Causes of neonatal mortality differ in US home, hospital births | Group releases updated recommendations on underwater labor, delivery | Preemies with RSV have high ICU admission rates, study says
November 7, 2016
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Causes of neonatal mortality differ in US home, hospital births
Midwife-attended home births in the US had a mortality rate of nearly 13 deaths per 10,000 deliveries, 39% of which were linked to labor and delivery problems, while 30% were tied to birth defects and 12% to infections. The findings in the Journal of Perinatal Medicine, based on data involving 15.9 million babies born between 2008 and 2012, found a mortality rate of 6 deaths for every 10,000 hospital deliveries by a doctor and 3.5 for hospital midwife-attended deliveries, most of which were due to congenital defects.
Reuters (11/2) 
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Patient Safety & Clinical Update
Group releases updated recommendations on underwater labor, delivery
The American College of Obstetricians and Gynecologists has issued updated guidance saying that healthy women with uncomplicated pregnancies of 37 to 45 weeks can receive water immersion during the first stage of labor but should not deliver in water. The guidelines, published in the journal Obstetrics & Gynecology, caution that water deliveries can lead to serious health problems.
AAP News (10/26),  HealthDay News (10/25) 
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Preemies with RSV have high ICU admission rates, study says
Premature infants under the age of 3 months who had not received immunoprophylaxis had higher rates of ICU admission and mechanical ventilation for respiratory syncytial virus than those ages 3 months to 1 year, researchers reported at IDWeek 2016. Researchers said the youngest infants with severe RSV had ICU admission rates of 60% or higher in the first RSV season of the study and up to 40% in the second season.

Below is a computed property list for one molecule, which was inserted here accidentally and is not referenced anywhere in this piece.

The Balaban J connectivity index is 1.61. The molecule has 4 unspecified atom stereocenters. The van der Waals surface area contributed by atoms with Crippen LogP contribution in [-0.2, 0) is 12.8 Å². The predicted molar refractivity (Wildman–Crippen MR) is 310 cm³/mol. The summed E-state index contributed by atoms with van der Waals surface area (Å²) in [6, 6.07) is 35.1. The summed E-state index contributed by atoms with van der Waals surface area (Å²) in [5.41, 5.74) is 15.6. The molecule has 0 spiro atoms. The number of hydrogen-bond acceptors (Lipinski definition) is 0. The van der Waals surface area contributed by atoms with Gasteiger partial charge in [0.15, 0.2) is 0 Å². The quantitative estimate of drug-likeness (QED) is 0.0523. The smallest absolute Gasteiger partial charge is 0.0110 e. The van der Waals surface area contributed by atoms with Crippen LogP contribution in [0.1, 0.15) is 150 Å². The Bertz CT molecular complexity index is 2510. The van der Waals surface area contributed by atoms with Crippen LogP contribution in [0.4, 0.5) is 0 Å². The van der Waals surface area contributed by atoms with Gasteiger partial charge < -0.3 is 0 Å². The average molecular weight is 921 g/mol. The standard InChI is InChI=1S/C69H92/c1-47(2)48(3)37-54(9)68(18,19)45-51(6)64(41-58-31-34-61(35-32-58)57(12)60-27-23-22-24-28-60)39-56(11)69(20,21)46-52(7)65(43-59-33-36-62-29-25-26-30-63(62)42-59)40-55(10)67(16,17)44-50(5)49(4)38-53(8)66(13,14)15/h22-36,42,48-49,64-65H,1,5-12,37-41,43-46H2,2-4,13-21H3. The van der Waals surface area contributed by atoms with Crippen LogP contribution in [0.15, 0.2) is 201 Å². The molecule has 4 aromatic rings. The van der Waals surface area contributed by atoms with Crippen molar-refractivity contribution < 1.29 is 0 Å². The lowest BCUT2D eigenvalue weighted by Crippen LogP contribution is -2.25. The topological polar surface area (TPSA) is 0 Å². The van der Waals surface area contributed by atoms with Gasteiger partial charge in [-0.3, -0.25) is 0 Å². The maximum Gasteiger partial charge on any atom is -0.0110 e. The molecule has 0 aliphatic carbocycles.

Healio (free registration)/Infectious Diseases in Children (10/28) 
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Preemies may benefit from partial antenatal steroid treatment
Researchers found that extremely preterm infants who underwent complete steroid treatment had the lowest rates of mortality and complications such as bronchopulmonary dysplasia, necrotizing enterocolitis, neurodevelopmental impairment and severe intracranial hemorrhage, but those who received partial treatment had better outcomes than those who didn't receive steroid treatment. The findings in JAMA Pediatrics "support prompt administration of antenatal steroids, with the goal of a complete course prior to delivery," researchers wrote.
Physician's Briefing/HealthDay News (10/10) 
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Study links mom's SSRI use to higher risk of NICU admission
Infants born to women who used selective serotonin reuptake inhibitors during pregnancy were more likely to be admitted to a NICU, compared with infants of mothers who did not use the medications. Researchers reported in Pediatrics that a mother's use of SSRI antidepressants during pregnancy was linked to a higher risk of infant respiratory disorders and other complications, and SSRI use in late pregnancy was tied to a higher risk of feeding difficulties.